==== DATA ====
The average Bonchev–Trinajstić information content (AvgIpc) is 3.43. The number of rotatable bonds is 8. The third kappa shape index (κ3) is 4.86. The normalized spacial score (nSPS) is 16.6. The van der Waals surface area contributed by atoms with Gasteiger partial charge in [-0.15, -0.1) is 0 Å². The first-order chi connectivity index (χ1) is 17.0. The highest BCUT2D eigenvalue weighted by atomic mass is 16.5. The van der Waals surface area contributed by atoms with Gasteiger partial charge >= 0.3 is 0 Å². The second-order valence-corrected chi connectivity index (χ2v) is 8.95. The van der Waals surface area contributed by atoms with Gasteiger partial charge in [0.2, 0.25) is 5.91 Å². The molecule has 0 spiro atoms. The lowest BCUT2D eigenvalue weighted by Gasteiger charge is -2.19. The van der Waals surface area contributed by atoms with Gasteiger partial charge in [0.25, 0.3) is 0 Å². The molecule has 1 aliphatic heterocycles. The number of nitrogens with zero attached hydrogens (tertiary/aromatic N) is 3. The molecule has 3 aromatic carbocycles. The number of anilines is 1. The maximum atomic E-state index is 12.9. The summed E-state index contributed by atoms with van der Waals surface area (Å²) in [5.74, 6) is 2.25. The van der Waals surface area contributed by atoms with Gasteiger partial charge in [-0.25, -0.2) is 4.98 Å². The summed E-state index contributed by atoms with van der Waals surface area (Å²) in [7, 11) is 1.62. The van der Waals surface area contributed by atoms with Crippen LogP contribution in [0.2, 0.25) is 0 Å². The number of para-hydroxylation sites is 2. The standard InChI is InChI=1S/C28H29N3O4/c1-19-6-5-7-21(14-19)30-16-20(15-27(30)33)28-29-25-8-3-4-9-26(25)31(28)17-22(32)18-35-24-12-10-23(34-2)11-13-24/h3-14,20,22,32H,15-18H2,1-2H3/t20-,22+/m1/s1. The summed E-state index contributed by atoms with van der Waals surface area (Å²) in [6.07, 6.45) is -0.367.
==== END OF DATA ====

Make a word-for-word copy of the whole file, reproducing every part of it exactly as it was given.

The average Bonchev–Trinajstić information content (AvgIpc) is 3.43. The number of rotatable bonds is 8. The third kappa shape index (κ3) is 4.86. The normalized spacial score (nSPS) is 16.6. The van der Waals surface area contributed by atoms with Gasteiger partial charge in [-0.15, -0.1) is 0 Å². The first-order chi connectivity index (χ1) is 17.0. The highest BCUT2D eigenvalue weighted by atomic mass is 16.5. The van der Waals surface area contributed by atoms with Gasteiger partial charge >= 0.3 is 0 Å². The second-order valence-corrected chi connectivity index (χ2v) is 8.95. The van der Waals surface area contributed by atoms with Gasteiger partial charge in [0.2, 0.25) is 5.91 Å². The molecule has 0 spiro atoms. The lowest BCUT2D eigenvalue weighted by Gasteiger charge is -2.19. The van der Waals surface area contributed by atoms with Gasteiger partial charge in [0.25, 0.3) is 0 Å². The molecule has 1 aliphatic heterocycles. The number of nitrogens with zero attached hydrogens (tertiary/aromatic N) is 3. The molecule has 3 aromatic carbocycles. The number of anilines is 1. The maximum atomic E-state index is 12.9. The summed E-state index contributed by atoms with van der Waals surface area (Å²) in [5.74, 6) is 2.25. The van der Waals surface area contributed by atoms with Gasteiger partial charge in [-0.25, -0.2) is 4.98 Å². The summed E-state index contributed by atoms with van der Waals surface area (Å²) in [7, 11) is 1.62. The van der Waals surface area contributed by atoms with Crippen LogP contribution in [0.2, 0.25) is 0 Å². The number of para-hydroxylation sites is 2. The standard InChI is InChI=1S/C28H29N3O4/c1-19-6-5-7-21(14-19)30-16-20(15-27(30)33)28-29-25-8-3-4-9-26(25)31(28)17-22(32)18-35-24-12-10-23(34-2)11-13-24/h3-14,20,22,32H,15-18H2,1-2H3/t20-,22+/m1/s1. The summed E-state index contributed by atoms with van der Waals surface area (Å²) in [6.07, 6.45) is -0.367.